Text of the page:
We drove a highly inefficient and circuitous route to get to Bridgeport, California (Pop. ~300) so it took us about 14+ hours to get there. We drove past Mono Lake, one of the oldest lakes in North America, just as a crimson moon rose over the horizon. The silhouetted tufas were tremendous and a very unexpected surprise!
We set up camp quite late at night just outside of Travertine Hot Springs expecting to take a dip in the morning. We woke up around 6AM and I immediately started having severe bowel issues. I sat on a rock while everyone took down their gear, barely managing to pack up my tent at the last minute. Thankfully one of the two gas stations in town was open and I immediately proceeded to the bathroom. After about 20 minutes I finally departed the rest room, feeling better but perhaps not ready to hike several miles. Justin started walking toward the bathroom after a few seconds of concerned staring at me and just before he got there I ran past him and proceeded to vomit for another 15 minutes. Even the woman behind the counter was worried, there was a pretty long line of people waiting to relieve themselves, and my group had long ago looked at every detail on every postcard. The grocery store opened, we purchased several types of medication all of which did absolutely nothing to help, and I laid in the back of my Subaru while Justin, Scott, and Kirkley entertained themselves in Bridgeport at 8AM.
We finally decided to drive to the trailhead—apparently I thought I was feeling better. The trailhead is nestled in an astounding valley at the edge of Twin Lakes. “Mono Village Resort” is co-located; you have to walk through a half mile of RVs to get to the actual trail. The Twin Lakes are wildly stocked and the parking area for the car was surrounded by retired RVers, their boats, and their fishing banter. It was around this time that Scott starting feeling really ill although his issue was mainly tonsil-related while mine was bowel intensive. Since half the crew was feeling great we devised several possible plans for a future rendezvous, settled on one single plan, wrote none of it down, and the healthy half departed while Scott and I writhed in misery and made several trips to the bathroom a few hundred yards away. This, by the way, required walking right by the main hub of activity: The tackle shop. All I remember from that period, literally, is lying in the back of the car while staring at the most epic mountains ever, fading in and out of consciousness, hearing boats start up and cars idling, and listening to the most inane conversations imaginable. No one in that state of physical impairment should have to tolerate waxing and waning from delirious consciousness while two 65-year-old couples from the Midwest talk about Brown Trout, Fleetwood RVs, and a seemingly endless dialogue about how cute their matching yappy Shitsus are (all while the yappy dogs yap and yap and yap).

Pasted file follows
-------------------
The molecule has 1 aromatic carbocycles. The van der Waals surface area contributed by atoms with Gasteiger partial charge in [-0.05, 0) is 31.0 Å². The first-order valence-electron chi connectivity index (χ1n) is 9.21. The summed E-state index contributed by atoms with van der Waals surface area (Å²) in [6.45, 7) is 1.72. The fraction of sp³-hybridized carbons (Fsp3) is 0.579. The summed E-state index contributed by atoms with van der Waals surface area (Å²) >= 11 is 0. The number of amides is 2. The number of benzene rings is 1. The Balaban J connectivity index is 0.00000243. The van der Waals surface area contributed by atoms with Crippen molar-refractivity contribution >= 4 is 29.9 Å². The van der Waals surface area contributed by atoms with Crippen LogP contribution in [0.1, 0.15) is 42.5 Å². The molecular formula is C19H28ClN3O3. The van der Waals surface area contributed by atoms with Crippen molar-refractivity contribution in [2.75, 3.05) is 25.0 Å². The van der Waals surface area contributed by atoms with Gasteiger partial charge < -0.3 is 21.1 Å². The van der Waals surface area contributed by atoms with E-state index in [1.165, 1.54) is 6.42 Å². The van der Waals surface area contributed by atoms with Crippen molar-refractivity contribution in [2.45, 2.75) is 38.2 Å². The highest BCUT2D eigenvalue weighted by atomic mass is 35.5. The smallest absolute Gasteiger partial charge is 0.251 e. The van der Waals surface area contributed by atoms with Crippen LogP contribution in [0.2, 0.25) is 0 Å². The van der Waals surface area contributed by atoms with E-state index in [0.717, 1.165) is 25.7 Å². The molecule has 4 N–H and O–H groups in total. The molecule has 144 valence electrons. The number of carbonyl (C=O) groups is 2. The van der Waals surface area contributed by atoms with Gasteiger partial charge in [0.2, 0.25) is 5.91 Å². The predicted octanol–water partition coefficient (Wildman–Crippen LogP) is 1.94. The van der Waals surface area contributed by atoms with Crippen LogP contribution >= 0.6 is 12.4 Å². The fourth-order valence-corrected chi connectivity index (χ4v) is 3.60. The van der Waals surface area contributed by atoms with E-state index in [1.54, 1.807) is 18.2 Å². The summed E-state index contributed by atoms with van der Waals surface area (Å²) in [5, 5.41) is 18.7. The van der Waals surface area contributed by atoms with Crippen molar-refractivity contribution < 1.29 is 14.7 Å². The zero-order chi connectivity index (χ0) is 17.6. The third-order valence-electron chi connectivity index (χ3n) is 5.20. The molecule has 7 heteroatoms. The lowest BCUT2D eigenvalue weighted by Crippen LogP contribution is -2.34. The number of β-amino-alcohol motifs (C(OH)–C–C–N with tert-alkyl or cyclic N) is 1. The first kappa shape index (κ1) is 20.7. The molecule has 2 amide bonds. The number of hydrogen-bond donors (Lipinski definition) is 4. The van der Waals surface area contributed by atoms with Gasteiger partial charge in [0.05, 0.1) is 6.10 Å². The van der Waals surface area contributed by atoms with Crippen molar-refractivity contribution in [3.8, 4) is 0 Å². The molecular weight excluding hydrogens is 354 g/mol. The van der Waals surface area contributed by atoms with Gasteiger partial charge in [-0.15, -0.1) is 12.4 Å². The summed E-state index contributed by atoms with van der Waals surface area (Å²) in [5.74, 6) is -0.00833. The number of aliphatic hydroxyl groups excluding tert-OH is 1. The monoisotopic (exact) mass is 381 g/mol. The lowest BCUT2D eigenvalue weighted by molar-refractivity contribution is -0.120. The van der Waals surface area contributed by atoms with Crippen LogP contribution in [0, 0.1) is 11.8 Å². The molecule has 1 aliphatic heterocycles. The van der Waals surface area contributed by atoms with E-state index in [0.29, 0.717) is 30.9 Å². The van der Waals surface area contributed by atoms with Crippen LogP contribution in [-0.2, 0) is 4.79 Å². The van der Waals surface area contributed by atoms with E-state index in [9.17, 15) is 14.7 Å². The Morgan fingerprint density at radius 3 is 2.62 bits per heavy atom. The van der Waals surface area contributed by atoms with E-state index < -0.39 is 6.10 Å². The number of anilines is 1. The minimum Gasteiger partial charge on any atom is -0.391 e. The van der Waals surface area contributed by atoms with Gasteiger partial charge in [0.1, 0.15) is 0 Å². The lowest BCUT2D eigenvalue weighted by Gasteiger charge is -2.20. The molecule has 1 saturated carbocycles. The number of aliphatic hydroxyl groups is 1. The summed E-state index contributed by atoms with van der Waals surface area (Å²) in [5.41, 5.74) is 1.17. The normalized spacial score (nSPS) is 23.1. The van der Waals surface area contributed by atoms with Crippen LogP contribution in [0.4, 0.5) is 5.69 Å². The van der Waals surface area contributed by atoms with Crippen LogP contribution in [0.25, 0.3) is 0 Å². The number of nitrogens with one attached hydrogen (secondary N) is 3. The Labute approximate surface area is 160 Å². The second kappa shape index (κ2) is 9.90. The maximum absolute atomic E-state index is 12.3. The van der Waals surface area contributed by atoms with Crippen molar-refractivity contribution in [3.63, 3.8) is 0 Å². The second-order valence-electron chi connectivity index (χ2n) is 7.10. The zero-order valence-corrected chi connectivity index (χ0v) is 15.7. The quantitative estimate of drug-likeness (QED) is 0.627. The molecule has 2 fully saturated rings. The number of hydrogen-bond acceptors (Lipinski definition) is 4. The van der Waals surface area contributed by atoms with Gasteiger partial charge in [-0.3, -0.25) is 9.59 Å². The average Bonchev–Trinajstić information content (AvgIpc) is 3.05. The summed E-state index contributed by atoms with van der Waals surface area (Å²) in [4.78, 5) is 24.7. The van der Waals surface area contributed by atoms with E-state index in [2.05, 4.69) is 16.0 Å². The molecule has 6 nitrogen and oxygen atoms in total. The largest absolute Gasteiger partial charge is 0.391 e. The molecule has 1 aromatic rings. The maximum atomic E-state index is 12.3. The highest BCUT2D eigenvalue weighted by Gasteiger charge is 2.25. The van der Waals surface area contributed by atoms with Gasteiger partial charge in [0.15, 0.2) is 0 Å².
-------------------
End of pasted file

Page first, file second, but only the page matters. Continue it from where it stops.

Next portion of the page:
As evening started to set in we realized that there was no hope for us to make it out of the parking lot with packs on. I know that I was in amazingly bad shape, completely nonfunctional to the point that simply sitting up was a feat (let alone standing). We also realized that parking there for the night was a really bad option. Since I only had about $200 to my name and Scott even less, the idea of a hotel was slightly infeasible. Actually, it was more an issue of driving there than the cost. We were in absolutely no condition to drive the 12 miles back to Bridgeport. Alas, I somehow succeeded in doing so, although it was not safe by virtue of the fact that the next day we didn’t really remember doing it. We booked a $70 room with one king bed. We turned up the heat full blast and—there is no way for this to sound respectable—we ended up laying naked in that single king bed with just a sheet over us while watching the freakin’ hunting channel and drinking massive amounts of Powerade (couldn’t keep food down). Wow, that sounds completely disturbed. But it made perfectly logical sense at the time, trust me.